Arts & Culture » Theater

'Hairspray': Uplift, SF-style

by Jim Gladstone

Cassie Grilley ("Tracy Turnblad") and company members in Bay Area Musicals' production of "Hairspray." Photo: Ben Krantz Studio
Cassie Grilley ("Tracy Turnblad") and company members in Bay Area Musicals' production of "Hairspray." Photo: Ben Krantz Studio  

I'd already been grinning for a good 10 minutes when the cast of Bay Area Musicals' joyful production of "Hairspray" launched into the civic swoon of their opening anthem, "Good Morning Baltimore." From the moment I arrived at the Mission District's Victoria Theater, I'd been thinking "Hellooo, San Francisco!"

A crowd that ranged from tweens to seniors in a wide spectrum of skin tones and wardrobe choices gathered under the marquee and filed into the auditorium, chatting in accents and lingos as varied as their looks. For the first time I can recall, a San Francisco theater audience seemed to genuinely reflect our local citizenry. So did the cast and crew, their harmony of surnames including Cabrillo, Kanaski and Patibanda, El-Tayeb, Gutierrez and Wong. Between its open-minded approach to casting, modest ticket-pricing, commitment to community outreach, and, with this production, a canny choice of name-brand material that's also smart and topical, Bay Area Musicals had set the stage for success before the first note was sung.

They followed through with flying colors. The vibrant pinks, yellows, reds and greens of Brooke Jennings' outstanding exaggerated 60s mod costumes immediately established a gumball-bright mood for the evening that was matched by high-spirited and well-calibrated performances across the board. Perhaps the most challenging aspect of "Hairspray" for actors is establishing and maintaining a delicate balance between the humane and the cartoon. "Hairspray" is much more "Grease" than "West Side Story," but its subject matter demands the kind of deft handling provided here under the direction of Matthew McCoy.

The show's script, adapted by Mark O'Donnell and Thomas Meehan from John Waters' 1988 screenplay, is built around a drive to end racial segregation among the teenage dancers on an "American Bandstand"-like local television program in 1962. A parallel storyline focuses on plus-sized dancer Tracy Turnblad (Cassie Grilley) and her truck-sized mother Edna (Scott DiLorenzo) as they struggle with issues of social and self-acceptance. The script astutely suggests that racism and fat-shaming have a common denominator, in the judgment of character based on physical appearance.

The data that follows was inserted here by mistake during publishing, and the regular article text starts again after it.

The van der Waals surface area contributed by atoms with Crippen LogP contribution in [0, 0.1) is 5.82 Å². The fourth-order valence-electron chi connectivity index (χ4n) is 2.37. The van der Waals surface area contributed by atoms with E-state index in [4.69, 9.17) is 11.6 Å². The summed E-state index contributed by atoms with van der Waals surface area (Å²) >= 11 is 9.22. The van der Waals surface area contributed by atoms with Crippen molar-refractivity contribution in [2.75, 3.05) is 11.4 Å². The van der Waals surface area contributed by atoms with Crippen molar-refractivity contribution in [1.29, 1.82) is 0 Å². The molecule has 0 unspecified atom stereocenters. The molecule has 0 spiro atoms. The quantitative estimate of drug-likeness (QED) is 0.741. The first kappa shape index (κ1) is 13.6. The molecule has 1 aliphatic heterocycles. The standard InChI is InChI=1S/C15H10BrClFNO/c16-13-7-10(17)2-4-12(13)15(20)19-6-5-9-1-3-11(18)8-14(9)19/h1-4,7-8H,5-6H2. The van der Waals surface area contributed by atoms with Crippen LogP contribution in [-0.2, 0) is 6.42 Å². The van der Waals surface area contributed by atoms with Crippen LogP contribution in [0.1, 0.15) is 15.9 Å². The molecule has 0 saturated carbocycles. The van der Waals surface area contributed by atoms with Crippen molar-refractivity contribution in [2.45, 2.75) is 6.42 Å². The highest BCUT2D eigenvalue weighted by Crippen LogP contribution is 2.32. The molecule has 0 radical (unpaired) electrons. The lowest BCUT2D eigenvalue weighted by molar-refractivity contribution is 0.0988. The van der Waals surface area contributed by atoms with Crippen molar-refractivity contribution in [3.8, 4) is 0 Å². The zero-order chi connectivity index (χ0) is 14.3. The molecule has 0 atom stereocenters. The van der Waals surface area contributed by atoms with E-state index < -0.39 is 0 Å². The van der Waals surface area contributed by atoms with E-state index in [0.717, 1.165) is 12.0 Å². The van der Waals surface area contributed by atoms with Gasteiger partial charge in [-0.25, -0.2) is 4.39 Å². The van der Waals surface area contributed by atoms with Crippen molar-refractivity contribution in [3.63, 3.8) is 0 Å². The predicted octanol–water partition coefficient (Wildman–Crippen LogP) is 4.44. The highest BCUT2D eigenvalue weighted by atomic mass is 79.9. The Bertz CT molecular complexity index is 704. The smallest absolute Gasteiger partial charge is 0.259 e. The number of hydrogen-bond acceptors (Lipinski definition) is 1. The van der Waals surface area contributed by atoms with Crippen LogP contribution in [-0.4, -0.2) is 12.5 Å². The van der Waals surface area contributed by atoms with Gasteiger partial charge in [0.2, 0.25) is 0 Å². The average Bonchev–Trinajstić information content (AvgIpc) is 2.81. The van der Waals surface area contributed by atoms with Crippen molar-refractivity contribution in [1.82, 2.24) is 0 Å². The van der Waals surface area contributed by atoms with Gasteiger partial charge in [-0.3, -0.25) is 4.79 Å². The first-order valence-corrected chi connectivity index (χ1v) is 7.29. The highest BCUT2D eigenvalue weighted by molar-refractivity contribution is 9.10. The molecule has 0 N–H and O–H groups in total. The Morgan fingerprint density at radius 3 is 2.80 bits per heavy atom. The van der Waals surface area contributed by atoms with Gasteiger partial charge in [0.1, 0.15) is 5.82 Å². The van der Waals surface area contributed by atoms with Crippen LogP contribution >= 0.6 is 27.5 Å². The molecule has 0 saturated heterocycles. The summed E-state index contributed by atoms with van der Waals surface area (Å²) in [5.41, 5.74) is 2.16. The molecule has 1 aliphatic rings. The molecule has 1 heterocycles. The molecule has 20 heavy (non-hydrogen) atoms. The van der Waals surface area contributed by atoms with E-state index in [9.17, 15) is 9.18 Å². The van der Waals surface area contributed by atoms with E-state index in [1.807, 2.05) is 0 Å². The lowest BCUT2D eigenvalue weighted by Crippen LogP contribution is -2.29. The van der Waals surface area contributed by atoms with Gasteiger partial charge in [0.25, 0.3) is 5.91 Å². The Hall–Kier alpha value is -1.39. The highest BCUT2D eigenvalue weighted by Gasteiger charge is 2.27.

On opening night, it took Grilley a few scenes to fully snap into character. But by the time Tracy falls into a romantic reverie after accidentally being touched by high school heartthrob Link Larkin (Kamren Mahaney) and sings the swelling "I Can Hear the Bells," she'd found just the right mix of baby-faced romance and blue-collar moxie the character calls for, and zipped through the rest of the show like a shiny pinball. John Waters' twisted wholesomeness is delightfully evoked when Grilley, in a metallic dress and stripey Bride of Frankenstein bouffant, and Mahaney, with a toothy grin of psycho-killer intensity, officially couple up in the finale to sing "You Can't Stop the Beat." The bubbly score by Marc Shaiman, music and lyrics, and Scott Wittman, lyrics, evokes period girl groups and R&B without ever sounding too derivative of existing hit songs.

As Tracy's best friend Penny Pingleton, Melissa Momboisse is a lanky comic delight. All pointy elbows, orange pigtails and boundless enthusiasm, she's like a neurotic Pippi Longstocking. As her black beau Seaweed, Dave Abrams brought the house to its feet for a standing ovation with the strongest singing and dancing in the entire cast. Abrams' booty-rotating, high-jumping turn in "Run and Tell That" is electrifying. Paul Plain manages to find a real depth of emotion in what can be the one-dimensional role of Tracy's father. And as Seaweed's mom, the DJ Motormouth Maybelle, Elizabeth Jones hits gospel heights in the rousing (if slightly out of left field) 11 o'clock number "I Know Where I've Been."

Curiously, the character for which "Hairspray" is most famous, Edna Turnblad (Scott DiLorenzo), is the weakest link here. Tradition has the part played by a man — Divine, Harvey Fierstein and John Travolta among them. Back in 1988 or even 2007, when the movie remake came out, this may have seemed funny or transgressive in its own right. But the part has never been played for gender-bending laughs, and DiLorenzo isn't great at playing nurturing or matriarchal. At this time, in this city, a bolder casting move might have been to cast a woman as the mother. Here's wishing San Franciscans even more of the engaged community theater they deserve.

Hairspray, through Aug. 11 at the Victoria Theater, 2961 16th St., SF. Tickets, $50-$85: (415) 320-2207, www.bamsf.org

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